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Orillia removes man from Hall of Fame due to his promotion of residential schools

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Orillia is set to remove Thomas Gummersall Anderson from its Hall of Fame after an investigation revealed his promotion of residential schools for Indigenous people and his limited impact on the city.

"We were celebrating through the Hall of Fame someone who caused great harm to a group of people," said City Councillor Janet-Lynne Durnford.

Gummersall was born in 1779 and was elected to the Hall of Fame in 1993.

"He considered the Indigenous population to be savages he wanted. You know he felt they needed to be rescued to be civilized," said Dunford.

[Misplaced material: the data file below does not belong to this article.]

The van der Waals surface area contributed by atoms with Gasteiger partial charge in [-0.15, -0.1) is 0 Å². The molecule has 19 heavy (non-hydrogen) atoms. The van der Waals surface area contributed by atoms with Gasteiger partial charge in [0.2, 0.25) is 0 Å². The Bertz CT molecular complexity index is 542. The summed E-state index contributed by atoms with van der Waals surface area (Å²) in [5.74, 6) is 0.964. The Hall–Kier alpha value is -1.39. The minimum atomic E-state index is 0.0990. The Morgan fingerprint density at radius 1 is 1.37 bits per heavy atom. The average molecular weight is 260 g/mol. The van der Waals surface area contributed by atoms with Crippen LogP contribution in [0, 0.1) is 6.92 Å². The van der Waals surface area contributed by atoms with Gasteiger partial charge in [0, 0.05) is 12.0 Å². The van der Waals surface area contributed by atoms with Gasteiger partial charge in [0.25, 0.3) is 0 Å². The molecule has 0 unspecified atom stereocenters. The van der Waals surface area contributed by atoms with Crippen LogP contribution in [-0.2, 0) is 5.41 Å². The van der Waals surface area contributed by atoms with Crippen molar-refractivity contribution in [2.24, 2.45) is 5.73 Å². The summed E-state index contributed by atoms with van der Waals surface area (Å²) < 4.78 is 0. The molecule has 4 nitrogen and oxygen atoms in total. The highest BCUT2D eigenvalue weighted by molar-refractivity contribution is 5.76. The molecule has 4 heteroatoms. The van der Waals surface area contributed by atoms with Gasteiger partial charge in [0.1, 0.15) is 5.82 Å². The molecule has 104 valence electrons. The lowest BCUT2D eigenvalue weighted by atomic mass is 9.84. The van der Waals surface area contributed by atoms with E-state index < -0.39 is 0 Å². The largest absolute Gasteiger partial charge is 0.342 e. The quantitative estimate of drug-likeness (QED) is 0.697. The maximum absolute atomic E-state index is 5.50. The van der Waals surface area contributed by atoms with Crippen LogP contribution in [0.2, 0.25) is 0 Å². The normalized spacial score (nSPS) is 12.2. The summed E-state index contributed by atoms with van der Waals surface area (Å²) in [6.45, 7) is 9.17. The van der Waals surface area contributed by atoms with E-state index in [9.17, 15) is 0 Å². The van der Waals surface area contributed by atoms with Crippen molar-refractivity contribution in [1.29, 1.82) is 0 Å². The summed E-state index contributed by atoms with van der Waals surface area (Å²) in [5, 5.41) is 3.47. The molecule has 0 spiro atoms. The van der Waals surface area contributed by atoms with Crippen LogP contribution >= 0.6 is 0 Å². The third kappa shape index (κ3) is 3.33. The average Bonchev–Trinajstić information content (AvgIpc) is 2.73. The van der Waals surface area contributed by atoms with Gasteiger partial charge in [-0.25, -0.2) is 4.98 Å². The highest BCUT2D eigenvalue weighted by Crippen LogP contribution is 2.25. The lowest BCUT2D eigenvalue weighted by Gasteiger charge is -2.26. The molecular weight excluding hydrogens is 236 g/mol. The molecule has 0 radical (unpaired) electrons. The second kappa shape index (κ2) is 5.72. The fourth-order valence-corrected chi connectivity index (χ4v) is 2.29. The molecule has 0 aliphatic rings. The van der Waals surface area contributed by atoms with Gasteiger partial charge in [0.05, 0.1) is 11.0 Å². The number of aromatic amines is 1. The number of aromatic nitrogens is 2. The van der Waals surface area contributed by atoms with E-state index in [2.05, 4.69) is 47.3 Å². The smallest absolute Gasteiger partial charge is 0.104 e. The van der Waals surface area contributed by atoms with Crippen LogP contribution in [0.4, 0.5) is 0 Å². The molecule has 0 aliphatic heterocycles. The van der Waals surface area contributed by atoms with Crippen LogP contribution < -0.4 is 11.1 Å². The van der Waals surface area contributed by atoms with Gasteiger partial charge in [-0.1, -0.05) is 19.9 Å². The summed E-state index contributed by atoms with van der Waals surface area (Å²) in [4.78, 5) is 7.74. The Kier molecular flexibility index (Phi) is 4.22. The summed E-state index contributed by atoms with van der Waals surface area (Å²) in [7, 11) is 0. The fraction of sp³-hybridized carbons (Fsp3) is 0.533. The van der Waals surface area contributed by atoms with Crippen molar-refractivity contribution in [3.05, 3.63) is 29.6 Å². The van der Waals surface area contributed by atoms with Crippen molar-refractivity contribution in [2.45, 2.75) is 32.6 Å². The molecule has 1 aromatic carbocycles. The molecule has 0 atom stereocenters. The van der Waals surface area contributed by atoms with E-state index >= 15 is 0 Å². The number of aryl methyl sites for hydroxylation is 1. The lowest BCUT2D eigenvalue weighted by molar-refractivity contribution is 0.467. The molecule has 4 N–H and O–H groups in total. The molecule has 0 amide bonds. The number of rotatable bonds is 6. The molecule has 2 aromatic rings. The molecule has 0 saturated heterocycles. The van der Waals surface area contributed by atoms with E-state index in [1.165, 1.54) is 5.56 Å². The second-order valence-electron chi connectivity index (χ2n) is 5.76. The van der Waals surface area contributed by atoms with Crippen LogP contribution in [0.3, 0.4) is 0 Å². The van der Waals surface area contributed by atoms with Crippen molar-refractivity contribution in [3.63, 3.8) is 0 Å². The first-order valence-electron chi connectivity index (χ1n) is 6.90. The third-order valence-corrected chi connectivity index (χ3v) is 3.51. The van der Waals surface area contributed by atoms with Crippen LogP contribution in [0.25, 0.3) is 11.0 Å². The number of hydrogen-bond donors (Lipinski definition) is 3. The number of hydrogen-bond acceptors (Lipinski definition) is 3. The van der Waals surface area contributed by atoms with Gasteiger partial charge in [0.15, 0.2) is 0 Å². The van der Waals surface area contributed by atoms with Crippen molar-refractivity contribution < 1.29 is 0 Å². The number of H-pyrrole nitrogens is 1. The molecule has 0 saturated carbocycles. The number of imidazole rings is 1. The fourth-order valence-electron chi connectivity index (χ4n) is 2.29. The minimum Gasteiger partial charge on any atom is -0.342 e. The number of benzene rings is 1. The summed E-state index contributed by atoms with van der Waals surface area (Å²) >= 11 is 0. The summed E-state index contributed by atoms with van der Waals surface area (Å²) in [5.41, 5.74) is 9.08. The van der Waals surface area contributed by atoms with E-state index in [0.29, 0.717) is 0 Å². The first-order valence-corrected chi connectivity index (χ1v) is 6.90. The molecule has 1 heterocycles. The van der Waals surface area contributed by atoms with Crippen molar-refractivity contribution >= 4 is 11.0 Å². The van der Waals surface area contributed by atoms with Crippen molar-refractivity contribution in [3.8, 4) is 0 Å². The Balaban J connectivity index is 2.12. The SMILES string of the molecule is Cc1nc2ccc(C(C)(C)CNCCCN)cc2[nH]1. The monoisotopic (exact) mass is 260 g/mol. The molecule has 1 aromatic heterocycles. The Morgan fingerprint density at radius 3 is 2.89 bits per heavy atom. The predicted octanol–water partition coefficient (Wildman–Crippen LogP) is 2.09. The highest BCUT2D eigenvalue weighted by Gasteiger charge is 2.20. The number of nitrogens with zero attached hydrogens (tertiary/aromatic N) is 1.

A committee that investigated his past concluded that the rationale behind his selection for the city's Hall of Fame should be recorded.

Charles Penny was a committee member responsible for investigating Anderson's past.

"He really did not have a major tie to the City of Orillia, and in the criteria, you are to have an impact on the City of Orillia, you are to be recognized as national or international figure and we felt there was not a tie a strong enough tie to the City of Orillia," said Penny.

Anderson was responsible for establishing the first native reserve in the Coldwater area. He then moved those First Nations from Coldwater so white settlers could take over the land.

The City plans to remove Anderson's portrait from the Hall of Fame wall and his biography from a book highlighting Hall inductees. City council will officially vote to have Thomas Gummersall Anderson removed from Orillia's city's Hall of Fame later this month.

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